Welcome...

Thanks for stopping by.  I'm pastor of First Baptist Church in Dupo, IL.  You can visit the church website for information on the church: www.fbcdupo.org.  Here I hope to share some inspiration and perhaps a few tales from the winding road…this journey called life, where God can be seen in the moments of our day if we are looking for Him.  ~Roger~ 

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First Baptist Church
620 Godin Avenue | Dupo, IL 62239

Thought for the Day

Even when we don't sense God's presence, His loving care is all around us.

Words to live by...

Those who seek Him will praise the Lord.  Let your heart live forever!
Psalm 22:26 

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« Coming up... | Main | Songs of Christmas »
Friday
Dec112009

O Come, All Ye Faithful

When the angels had gone away from them into heaven, the shepherds began saying to one another, “Let us go straight to Bethlehem then, and see this thing that happened which the Lord has made known to us.” Luke 2:15 

This hymn is one of the universal favorite Christmas songs. It was used in Catholic churches before it became known to Protestants. Today it is sung by church groups around the world and has been translated from its original Latin into more than 100 other languages. The vivid imagery of the carol seems to have meaning and appeal for all ages in every culture.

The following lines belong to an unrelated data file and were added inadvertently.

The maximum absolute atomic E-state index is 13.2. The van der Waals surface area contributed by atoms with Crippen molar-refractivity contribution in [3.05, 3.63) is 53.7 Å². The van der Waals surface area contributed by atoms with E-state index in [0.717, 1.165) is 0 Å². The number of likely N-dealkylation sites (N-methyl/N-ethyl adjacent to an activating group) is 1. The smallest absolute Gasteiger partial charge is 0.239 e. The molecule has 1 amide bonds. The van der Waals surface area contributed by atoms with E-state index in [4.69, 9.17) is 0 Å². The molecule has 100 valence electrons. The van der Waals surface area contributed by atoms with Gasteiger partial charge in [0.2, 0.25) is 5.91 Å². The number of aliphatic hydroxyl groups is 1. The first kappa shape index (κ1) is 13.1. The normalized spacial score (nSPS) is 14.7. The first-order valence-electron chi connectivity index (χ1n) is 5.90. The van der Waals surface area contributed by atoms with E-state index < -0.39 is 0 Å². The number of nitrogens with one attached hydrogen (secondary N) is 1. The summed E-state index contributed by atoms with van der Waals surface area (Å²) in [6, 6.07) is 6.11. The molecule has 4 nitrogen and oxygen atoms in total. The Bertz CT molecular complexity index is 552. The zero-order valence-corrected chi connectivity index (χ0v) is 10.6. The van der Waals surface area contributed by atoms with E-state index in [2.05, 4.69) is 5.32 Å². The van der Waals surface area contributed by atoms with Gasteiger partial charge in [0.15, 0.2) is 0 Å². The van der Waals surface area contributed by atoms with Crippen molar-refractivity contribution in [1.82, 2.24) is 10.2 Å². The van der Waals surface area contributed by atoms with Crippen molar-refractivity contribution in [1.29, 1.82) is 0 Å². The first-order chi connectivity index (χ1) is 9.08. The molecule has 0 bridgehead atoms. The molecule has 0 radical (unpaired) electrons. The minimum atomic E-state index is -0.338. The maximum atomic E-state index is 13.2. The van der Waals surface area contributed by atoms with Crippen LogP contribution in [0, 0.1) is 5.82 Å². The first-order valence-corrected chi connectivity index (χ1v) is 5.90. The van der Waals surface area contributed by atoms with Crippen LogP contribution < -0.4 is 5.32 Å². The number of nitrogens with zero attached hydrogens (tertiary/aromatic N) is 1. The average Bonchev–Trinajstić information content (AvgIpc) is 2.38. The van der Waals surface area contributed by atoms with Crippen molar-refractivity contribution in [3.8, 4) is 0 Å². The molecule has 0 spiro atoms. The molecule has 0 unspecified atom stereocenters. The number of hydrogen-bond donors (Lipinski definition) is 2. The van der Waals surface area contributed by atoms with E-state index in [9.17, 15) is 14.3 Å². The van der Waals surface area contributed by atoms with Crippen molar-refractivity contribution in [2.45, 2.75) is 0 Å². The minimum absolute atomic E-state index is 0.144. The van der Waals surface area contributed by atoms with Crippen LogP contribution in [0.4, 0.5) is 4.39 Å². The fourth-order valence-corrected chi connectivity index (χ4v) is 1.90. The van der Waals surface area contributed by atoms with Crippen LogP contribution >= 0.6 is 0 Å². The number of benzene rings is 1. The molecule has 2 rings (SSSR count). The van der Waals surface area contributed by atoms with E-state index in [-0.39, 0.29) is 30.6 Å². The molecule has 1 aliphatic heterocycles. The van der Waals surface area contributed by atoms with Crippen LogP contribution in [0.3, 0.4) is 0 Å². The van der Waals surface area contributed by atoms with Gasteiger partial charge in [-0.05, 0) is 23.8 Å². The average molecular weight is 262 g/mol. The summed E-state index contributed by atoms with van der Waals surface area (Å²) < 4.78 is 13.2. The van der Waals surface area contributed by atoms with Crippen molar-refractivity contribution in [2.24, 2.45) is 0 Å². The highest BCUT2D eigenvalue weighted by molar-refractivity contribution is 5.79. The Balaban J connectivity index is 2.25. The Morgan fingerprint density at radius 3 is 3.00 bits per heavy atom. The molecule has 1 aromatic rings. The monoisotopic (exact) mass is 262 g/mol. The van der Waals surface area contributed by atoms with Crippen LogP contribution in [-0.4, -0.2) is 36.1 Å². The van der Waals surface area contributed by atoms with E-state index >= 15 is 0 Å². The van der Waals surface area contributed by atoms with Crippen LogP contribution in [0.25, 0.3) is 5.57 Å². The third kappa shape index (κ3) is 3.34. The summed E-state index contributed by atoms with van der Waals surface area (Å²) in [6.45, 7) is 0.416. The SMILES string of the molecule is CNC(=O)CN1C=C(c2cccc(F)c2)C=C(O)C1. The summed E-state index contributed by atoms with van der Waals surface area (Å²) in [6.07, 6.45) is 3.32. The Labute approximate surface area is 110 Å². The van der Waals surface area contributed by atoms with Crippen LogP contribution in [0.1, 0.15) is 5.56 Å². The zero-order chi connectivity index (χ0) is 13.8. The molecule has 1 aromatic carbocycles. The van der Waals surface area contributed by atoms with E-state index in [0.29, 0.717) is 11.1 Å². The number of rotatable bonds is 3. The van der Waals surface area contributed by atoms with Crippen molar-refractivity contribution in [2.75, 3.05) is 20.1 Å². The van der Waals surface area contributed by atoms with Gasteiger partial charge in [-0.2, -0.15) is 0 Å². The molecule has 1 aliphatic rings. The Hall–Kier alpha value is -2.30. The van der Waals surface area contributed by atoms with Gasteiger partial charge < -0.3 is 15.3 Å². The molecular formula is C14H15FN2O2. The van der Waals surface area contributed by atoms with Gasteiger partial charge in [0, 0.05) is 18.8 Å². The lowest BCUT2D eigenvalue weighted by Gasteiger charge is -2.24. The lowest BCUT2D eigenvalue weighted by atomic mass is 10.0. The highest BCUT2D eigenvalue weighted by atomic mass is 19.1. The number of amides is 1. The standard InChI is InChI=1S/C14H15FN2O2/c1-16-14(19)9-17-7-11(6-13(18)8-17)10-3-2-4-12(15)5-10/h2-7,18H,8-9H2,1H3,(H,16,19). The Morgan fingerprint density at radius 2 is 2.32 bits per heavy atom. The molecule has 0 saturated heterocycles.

The original Latin text consisted of four stanzas. The first stanza calls us to visualize anew the infant Jesus in Bethlehem’s stable. The second stanza is usually omitted in most hymnals, but it reminds us that the Christ-child is very God Himself:

God of God and Light of Light begotten, Lo, He abhors not the Virgins womb; Very God, begotten, not created --- O come, let us adore Him.

The third stanza pictures for us the exalted song of the angelic choir heard by the lowly shepherds.  The fourth stanza offers praise and adoration to the Word, our Lord, who was with the Father from the beginning of time. 

For many years this hymn was known as an anonymous Latin hymn. Recent research, however, has revealed manuscripts that indicate it was written in 1744 by an English layman named John Wade and set to music by him in much the same style as used today. The hymn first appeared in his collection Cantus Diversi, published in England in 1751. One hundred years later the carol was translated into its present English form by an Anglican minister, Rrederick Oakely, who desired to use it for his congregation.

Now after Jesus was born in Bethlehem of Judea in the days of Herod the king, magi from the east arrived in Jerusalem saying, “Where is He who has been born King of the Jews?  For we saw His star in the east and have come to worship Him.” --- Matthew 2:1-2

As we celebrate this Christmas I pray that God will help us make this Christmas season the most spiritual one yet.  May we worship Him --- Christ, the Lord!

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